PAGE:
Cumberland Times-News

August 27, 2013

Mineral commissioners taking smoking ban concerns to county Board of Health

Some say new regulations unfair to private clubs

Elaine Blaisdell
Cumberland Times-News

— KEYSER, W.Va. — The Mineral County Commission agreed Tuesday to speak to the county’s Board of Health regarding veterans’ concerns that a recently-enacted smoking ban is unfair to private clubs. President Janice LaRue stressed that the commission can’t override the health board’s decision to amend the Mineral County Clean Indoor Air Regulation of 2013.

“We do not have the authority to change their decision. We will take your concerns, we will record them, we will listen to what you have to say,” said LaRue to the standing-room–only crowd.

Many of those at the meeting feel the smoking ban is an infringment on their rights.

“Next time you want to fight a war don’t call me. If you are going to do this to me, don’t call me,” said Dallas Tabler, a member of the Ridgeley VFW.

The smoking ban could hurt businesses that have video lottery machines and bars. In Mineral County alone, patrons deposit more than $40 million a year in the limited video lottery machines, according to James Grapes, an advanced lottery technician in West Virginia. The lottery machines yield a net profit of $5.5 million to businesses in the county.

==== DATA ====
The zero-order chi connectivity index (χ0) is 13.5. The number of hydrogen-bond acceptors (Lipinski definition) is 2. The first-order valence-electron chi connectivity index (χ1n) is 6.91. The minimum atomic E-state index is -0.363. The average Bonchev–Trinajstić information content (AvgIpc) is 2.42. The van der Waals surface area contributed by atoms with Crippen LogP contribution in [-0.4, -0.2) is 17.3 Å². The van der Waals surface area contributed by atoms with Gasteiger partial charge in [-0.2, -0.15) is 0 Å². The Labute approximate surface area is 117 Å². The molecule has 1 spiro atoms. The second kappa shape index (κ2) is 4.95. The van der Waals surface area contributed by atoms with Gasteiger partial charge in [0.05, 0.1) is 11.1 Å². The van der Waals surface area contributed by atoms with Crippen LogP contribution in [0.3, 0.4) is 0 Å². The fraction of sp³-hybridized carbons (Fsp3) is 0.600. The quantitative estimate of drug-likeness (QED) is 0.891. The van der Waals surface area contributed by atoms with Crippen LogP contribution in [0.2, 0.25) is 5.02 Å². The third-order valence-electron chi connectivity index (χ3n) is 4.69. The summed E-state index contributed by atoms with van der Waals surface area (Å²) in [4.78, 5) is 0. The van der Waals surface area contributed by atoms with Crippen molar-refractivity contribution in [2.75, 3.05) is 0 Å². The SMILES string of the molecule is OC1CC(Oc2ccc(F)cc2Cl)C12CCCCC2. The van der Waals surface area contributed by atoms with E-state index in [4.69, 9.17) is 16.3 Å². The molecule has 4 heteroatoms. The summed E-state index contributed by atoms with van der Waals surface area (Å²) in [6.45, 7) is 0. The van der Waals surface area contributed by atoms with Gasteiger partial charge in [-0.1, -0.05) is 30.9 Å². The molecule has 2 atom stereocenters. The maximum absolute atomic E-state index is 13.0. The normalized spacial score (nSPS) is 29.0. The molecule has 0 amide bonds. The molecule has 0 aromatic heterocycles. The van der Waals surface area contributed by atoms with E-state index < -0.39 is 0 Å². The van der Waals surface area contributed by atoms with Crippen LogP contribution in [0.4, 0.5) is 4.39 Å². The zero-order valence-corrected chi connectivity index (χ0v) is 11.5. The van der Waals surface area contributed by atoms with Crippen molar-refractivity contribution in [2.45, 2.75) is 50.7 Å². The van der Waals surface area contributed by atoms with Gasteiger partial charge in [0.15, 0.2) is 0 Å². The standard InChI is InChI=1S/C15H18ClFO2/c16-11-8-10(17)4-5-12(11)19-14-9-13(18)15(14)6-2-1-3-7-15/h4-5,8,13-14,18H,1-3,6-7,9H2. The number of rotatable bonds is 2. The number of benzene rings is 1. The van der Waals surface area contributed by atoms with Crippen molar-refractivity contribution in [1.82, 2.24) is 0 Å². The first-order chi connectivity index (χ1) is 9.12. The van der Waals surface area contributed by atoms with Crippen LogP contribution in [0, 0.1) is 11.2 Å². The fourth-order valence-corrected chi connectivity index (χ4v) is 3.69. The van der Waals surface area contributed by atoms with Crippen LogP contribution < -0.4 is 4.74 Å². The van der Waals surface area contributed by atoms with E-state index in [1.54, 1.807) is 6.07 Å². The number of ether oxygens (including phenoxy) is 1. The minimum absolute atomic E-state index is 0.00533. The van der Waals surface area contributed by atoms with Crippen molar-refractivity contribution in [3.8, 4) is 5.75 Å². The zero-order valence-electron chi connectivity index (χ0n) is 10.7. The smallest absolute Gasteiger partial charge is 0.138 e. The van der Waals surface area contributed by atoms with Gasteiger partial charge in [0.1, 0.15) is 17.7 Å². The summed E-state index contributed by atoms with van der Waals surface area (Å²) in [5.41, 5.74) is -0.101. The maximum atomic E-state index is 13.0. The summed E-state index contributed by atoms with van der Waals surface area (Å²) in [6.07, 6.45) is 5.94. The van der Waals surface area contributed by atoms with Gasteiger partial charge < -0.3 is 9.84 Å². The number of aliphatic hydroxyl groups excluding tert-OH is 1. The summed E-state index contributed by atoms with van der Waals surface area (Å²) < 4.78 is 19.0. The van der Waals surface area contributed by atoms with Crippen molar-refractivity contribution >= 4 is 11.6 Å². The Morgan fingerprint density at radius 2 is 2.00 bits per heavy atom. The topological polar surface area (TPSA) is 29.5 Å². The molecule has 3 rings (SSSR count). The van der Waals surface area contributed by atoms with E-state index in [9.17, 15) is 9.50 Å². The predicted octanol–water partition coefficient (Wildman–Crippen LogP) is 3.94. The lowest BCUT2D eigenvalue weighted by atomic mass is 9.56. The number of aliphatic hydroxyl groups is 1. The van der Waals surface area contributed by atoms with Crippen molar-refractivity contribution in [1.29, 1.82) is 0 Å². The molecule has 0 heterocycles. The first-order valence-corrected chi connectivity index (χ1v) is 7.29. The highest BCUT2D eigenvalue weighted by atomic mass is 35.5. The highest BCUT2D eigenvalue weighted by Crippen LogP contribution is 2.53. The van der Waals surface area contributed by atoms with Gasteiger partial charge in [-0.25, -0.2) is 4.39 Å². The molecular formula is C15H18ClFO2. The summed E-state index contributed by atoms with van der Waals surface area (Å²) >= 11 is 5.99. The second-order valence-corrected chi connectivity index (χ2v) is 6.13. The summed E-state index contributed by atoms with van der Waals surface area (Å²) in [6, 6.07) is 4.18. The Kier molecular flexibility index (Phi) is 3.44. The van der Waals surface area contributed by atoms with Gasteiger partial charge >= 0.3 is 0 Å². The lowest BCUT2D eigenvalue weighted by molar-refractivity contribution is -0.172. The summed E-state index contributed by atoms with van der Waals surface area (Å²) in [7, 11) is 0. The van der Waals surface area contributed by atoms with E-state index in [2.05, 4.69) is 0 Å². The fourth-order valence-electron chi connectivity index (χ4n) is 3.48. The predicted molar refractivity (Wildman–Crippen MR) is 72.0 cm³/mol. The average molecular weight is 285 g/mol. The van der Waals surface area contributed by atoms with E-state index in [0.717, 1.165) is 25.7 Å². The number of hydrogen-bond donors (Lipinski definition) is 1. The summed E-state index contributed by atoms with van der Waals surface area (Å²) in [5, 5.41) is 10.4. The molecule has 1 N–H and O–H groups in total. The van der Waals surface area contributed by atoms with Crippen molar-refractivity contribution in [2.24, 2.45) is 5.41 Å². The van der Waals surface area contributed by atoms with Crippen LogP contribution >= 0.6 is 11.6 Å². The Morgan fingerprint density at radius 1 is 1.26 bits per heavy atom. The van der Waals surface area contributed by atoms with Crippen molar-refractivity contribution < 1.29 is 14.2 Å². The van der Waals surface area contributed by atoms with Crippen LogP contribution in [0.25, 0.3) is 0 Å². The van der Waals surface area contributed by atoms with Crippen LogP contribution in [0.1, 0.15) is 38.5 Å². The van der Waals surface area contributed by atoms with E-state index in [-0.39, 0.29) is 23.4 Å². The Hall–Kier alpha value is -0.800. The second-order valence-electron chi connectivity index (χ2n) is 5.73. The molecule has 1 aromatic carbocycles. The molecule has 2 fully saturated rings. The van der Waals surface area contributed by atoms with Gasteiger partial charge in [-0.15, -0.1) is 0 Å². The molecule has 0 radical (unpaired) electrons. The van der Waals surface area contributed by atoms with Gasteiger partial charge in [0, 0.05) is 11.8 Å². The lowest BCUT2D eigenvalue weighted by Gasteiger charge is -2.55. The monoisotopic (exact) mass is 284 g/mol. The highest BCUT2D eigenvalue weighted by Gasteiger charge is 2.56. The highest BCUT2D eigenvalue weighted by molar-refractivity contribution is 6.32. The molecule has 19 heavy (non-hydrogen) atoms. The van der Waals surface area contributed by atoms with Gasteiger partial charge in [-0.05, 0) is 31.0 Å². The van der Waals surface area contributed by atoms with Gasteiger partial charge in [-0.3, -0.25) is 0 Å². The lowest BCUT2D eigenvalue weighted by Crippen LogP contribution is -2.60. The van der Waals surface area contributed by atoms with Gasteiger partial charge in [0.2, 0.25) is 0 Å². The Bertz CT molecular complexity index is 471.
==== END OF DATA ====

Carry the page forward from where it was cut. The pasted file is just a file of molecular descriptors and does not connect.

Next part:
“In Grant County the poker revenues dropped about 75 percent because of smoking ban,” said Grapes, who suggested a resolution that required establishments to display a sign warning of the dangers of smoking.

Paula Boggs of Piedmont suggested that the smoking ban should exempt places like the Piedmont American Legion.

 The amendment to the Mineral County Clean Indoor Air Regulation of 2013 that was approved on Aug. 12 by the Board of Health not only eliminates indoor smoking but also eliminates outdoor smoking at playgrounds, fairs and festivals.

“They gave us no consideration at that meeting,” said Boggs.

Paul Mcilwee, quartermaster of Nancy Hanks VFW Post No. 3518 said the smoking ban should have been brought to a referendum vote.

“People should have the right to vote on this. What gives five people the right to tell everybody what they can and can’t do,” said Mcilwee.

The updated regulation, which also eliminates indoor smoking in all public and private places of employment and any business offering goods or services to the public, takes effect Oct. 1.

Ray Shephard, who is a member of the Ridgeley American Legion and a non-smoker, didn’t think the smoking ban should include e-cigarettes.

“You not only took the cigarette away from the people but you took e-cigarette, which has not been proven to hurt anybody,” said Shephard. “I’m all from keeping smoking cigarettes away from the children. They shouldn’t be smoking out there near the playgrounds.”

Shephard further stressed that smoking should be allowed in clubs, where people pay membership fees.